Education That Enhances Urban Living

In order to help people enjoy the life they are going to live, rich nations should introduce education that enhances urban living rather than preparing students for specialized jobs. Towards 2050, ever fewer people will be working in agriculture, manufacturing, repetitive office operations, and energy production. The vast majority (more than 80 percent) will work in services, culture, and care—in jobs that are difficult to automate and robotize. Nearly all will live in cities. They will typically work short days, although for most of their life. The challenge is to make people thrive in this reality. They certainly will not if they are educated to fill jobs that will no longer exist.

The obvious solution is to educate people in what they find interesting—hobbies, research, family, sports, creative activities. This is what will occupy most of their time. Most paying jobs will be relatively simple, something everyone will have to put up with part of their time (in exchange for their minimum income). Furthermore, the pay per hour will not rise fast. This is because productivity growth (the increase in output per person-hour and hence potential income) will be slower in the decades ahead—simply because most people will work in tertiary jobs. In this sector, it is hard to increase productivity either because the service is inherently hard to automate (writing novels or doing research) or because we actually want the human touch (personal training or old age care). Again, the challenge is to educate people so they will thrive in this future of urban service-based leisure.

More Green Stimulus Packages

In order to accelerate the effort to reduce the ecological footprint per unit of GDP, rich nations should introduce a “war chest for decoupling.” This would be a fund to pay for the not-yet-profitable investments necessary to cut greenhouse gas emissions, introduce renewable energy, and protect biodiversity. The fund would be tax-based and used by the state or politicians to solve the major societal problems that do not (yet) provide a sufficient economic return on investment as seen by private investors or ministries of finance. The war chest would enable society to build the nation according to plan and not only restrict itself to what is profitable. As an example, the People’s Congress in China has set aside USD$800 billion to clean the nation’s air over the next decade. This means paying some eight million Chinese engineers to produce clean air rather than producing consumer goods and services. It is a clear political choice, which is likely to increase average well-being in the long run, while creating paid jobs in the short term, but also sacrificing some consumption growth.


Bailey Cheng
A home aide takes her elderly charge out for some fresh air in Hong Kong. Moving towards 2050, the vast majority of people will reside in cities and work in the service and care industries.

In order to solve all the well-known problems associated with resource scarcity, environmental damage, climate change, and biodiversity loss, the war chest needs to be supplied with two percent of the nation’s GDP every year. In the long run it would mean that society will use two percent of its labor and capital to solve those societal problems that do not yet have profitable solutions. It could be financed through higher taxes (or by printing money and thus spreading the cost evenly in society through higher inflation) and the short-term benefit would be the increased number of interesting jobs in the clean-up sector. The “green stimulus packages” adopted by some rich nations after the financial crash of 2007–8, can serve as a model. The green stimulus packages found political support because they accelerated the economic growth after the crash.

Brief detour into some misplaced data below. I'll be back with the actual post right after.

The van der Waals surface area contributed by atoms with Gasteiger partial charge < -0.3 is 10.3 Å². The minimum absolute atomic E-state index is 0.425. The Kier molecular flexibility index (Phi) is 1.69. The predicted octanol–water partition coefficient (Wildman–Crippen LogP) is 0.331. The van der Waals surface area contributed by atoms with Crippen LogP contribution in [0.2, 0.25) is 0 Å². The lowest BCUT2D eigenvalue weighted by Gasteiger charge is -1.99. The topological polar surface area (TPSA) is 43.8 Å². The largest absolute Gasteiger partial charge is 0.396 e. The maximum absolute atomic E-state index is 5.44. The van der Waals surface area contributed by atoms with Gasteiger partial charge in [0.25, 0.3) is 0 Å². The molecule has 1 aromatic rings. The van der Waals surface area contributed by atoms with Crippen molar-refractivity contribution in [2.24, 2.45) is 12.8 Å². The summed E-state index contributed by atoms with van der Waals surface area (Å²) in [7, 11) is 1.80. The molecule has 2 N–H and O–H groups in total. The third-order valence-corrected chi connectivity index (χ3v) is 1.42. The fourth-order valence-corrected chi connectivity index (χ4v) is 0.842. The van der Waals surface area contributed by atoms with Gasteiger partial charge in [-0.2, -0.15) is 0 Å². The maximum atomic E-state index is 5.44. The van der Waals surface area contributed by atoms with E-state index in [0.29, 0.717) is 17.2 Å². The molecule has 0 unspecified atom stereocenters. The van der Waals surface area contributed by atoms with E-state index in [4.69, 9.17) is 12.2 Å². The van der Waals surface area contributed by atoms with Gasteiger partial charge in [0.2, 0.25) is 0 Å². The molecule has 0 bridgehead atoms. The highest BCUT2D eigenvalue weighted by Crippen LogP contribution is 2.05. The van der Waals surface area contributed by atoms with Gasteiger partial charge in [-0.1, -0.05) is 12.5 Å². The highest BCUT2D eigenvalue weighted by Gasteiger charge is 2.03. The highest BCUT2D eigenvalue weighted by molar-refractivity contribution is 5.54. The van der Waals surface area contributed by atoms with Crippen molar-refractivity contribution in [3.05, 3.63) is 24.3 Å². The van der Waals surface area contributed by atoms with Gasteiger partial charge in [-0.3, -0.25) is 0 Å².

Measure Progress in Well-Being

Finally, there is the issue of what should serve as the main guide for societal development, to replace the guide of “higher GDP” in the past era of economic growth based on cheap fossil energy. To this end, rich nations should introduce “higher well-being” instead of “higher consumption” as their central goal. This can be made operational by regular measurement of the fraction of the population who thinks there is progress. The answer can be derived from annual polls where everyone must respond to two questions: Do you think life is better/same/worse now than five years ago? Do you think life will be better/same/worse in another five years? If a respondent answers better on both, he or she is scored as thinking that society is on a good track. (Notice that it is not enough to ask how satisfied people are at the time of measurement. Experience has shown that rich world citizens give the same answers over time, irrespective of the conditions under which they live. As an example, UK citizens have given roughly the same answer since the late 1970s.)

Use Regular Polls as the Guide

And finally, rich nations should introduce direct democratic governance via a regular questionnaire to all citizens. Questionnaires will make it possible for voters to signal to the politicians what aspects of current society they find acceptable and what are most in need of improvement. It will help to make sure that the nation’s politicians actually use the nation’s common resources to solve those problems that the citizens find most bothersome. This system is already in use in Bhutan, where citizens fill in forms where they rate their satisfaction on 109 issues. The ministry tabulates the response, and the parliament is allowed to work in peace on improving the situation until the next measurement ahead of the next election.

Enlightened Majority Rule

By implementing this new political framework, the rich nations will be able to shift smoothly from the era of consumption growth to the new era of higher average well-being. The shift is simple in principle. It amounts to passing the seven policies described above, all of which are politically feasible as they provide a short-term advantage to a majority of the voters. The total effect of the framework is to use part of the productive capacity of the nation to produce more well-being rather than more consumer goods and services.

It is not elitism, communism, right-wing thinking, socialism, leftism, or green politics. But it will redistribute, taking from the few privileged and give to the large majority. The new era in the rich world could be described as ”enlightened majority rule.”